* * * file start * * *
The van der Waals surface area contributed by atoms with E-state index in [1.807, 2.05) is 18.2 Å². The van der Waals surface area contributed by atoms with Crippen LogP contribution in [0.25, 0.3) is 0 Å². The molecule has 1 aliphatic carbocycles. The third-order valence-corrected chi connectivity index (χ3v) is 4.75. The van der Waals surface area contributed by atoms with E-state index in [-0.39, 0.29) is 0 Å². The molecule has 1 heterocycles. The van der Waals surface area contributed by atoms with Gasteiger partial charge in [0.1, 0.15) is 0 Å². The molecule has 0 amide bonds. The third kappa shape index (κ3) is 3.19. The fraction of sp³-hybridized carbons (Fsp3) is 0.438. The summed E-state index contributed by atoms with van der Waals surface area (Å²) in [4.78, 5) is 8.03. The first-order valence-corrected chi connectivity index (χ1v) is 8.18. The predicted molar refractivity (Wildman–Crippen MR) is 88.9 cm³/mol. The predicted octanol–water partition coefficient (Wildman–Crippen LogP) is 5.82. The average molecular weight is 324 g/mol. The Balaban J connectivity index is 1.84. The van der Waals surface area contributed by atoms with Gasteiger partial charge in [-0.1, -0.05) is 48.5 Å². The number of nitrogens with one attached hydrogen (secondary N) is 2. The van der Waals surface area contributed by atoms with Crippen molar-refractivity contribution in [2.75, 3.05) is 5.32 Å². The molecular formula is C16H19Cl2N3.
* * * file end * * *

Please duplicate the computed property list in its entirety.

The van der Waals surface area contributed by atoms with E-state index in [1.807, 2.05) is 18.2 Å². The van der Waals surface area contributed by atoms with Crippen LogP contribution in [0.25, 0.3) is 0 Å². The molecule has 1 aliphatic carbocycles. The third-order valence-corrected chi connectivity index (χ3v) is 4.75. The van der Waals surface area contributed by atoms with E-state index in [-0.39, 0.29) is 0 Å². The molecule has 1 heterocycles. The van der Waals surface area contributed by atoms with Gasteiger partial charge in [0.1, 0.15) is 0 Å². The molecule has 0 amide bonds. The third kappa shape index (κ3) is 3.19. The fraction of sp³-hybridized carbons (Fsp3) is 0.438. The summed E-state index contributed by atoms with van der Waals surface area (Å²) in [4.78, 5) is 8.03. The first-order valence-corrected chi connectivity index (χ1v) is 8.18. The predicted molar refractivity (Wildman–Crippen MR) is 88.9 cm³/mol. The predicted octanol–water partition coefficient (Wildman–Crippen LogP) is 5.82. The average molecular weight is 324 g/mol. The Balaban J connectivity index is 1.84. The van der Waals surface area contributed by atoms with Gasteiger partial charge in [-0.1, -0.05) is 48.5 Å². The number of nitrogens with one attached hydrogen (secondary N) is 2. The van der Waals surface area contributed by atoms with Crippen molar-refractivity contribution in [2.75, 3.05) is 5.32 Å². The molecular formula is C16H19Cl2N3.